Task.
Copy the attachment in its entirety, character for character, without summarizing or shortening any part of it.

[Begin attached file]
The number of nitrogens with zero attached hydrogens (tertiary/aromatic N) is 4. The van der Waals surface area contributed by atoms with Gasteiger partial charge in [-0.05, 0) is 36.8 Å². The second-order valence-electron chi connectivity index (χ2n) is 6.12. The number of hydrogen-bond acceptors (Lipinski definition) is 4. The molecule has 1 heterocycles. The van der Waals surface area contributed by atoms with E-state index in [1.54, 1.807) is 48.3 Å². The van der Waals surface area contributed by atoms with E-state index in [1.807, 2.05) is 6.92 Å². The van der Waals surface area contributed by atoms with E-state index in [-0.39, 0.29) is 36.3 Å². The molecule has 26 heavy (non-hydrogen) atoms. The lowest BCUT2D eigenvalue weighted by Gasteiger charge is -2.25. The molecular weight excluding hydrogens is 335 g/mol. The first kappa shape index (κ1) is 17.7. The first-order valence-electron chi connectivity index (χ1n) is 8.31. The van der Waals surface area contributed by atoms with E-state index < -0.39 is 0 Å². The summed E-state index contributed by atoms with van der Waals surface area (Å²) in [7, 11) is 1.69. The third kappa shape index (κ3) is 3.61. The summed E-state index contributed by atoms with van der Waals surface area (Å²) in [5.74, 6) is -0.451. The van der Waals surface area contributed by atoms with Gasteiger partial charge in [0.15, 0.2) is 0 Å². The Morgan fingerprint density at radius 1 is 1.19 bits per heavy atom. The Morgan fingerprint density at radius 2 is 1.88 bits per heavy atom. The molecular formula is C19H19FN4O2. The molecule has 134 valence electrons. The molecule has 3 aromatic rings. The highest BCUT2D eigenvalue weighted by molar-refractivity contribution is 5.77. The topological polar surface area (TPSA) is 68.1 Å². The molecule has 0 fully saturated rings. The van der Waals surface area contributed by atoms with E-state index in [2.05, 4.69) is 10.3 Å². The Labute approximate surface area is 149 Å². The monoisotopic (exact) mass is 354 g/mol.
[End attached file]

The number of nitrogens with zero attached hydrogens (tertiary/aromatic N) is 4. The van der Waals surface area contributed by atoms with Gasteiger partial charge in [-0.05, 0) is 36.8 Å². The second-order valence-electron chi connectivity index (χ2n) is 6.12. The number of hydrogen-bond acceptors (Lipinski definition) is 4. The molecule has 1 heterocycles. The van der Waals surface area contributed by atoms with E-state index in [1.54, 1.807) is 48.3 Å². The van der Waals surface area contributed by atoms with E-state index in [1.807, 2.05) is 6.92 Å². The van der Waals surface area contributed by atoms with E-state index in [-0.39, 0.29) is 36.3 Å². The molecule has 26 heavy (non-hydrogen) atoms. The lowest BCUT2D eigenvalue weighted by Gasteiger charge is -2.25. The molecular weight excluding hydrogens is 335 g/mol. The first kappa shape index (κ1) is 17.7. The first-order valence-electron chi connectivity index (χ1n) is 8.31. The van der Waals surface area contributed by atoms with E-state index < -0.39 is 0 Å². The summed E-state index contributed by atoms with van der Waals surface area (Å²) in [7, 11) is 1.69. The third kappa shape index (κ3) is 3.61. The summed E-state index contributed by atoms with van der Waals surface area (Å²) in [5.74, 6) is -0.451. The van der Waals surface area contributed by atoms with Gasteiger partial charge in [0.15, 0.2) is 0 Å². The Morgan fingerprint density at radius 1 is 1.19 bits per heavy atom. The Morgan fingerprint density at radius 2 is 1.88 bits per heavy atom. The molecular formula is C19H19FN4O2. The molecule has 134 valence electrons. The molecule has 3 aromatic rings. The highest BCUT2D eigenvalue weighted by molar-refractivity contribution is 5.77. The topological polar surface area (TPSA) is 68.1 Å². The molecule has 0 fully saturated rings. The van der Waals surface area contributed by atoms with E-state index in [2.05, 4.69) is 10.3 Å². The Labute approximate surface area is 149 Å². The monoisotopic (exact) mass is 354 g/mol.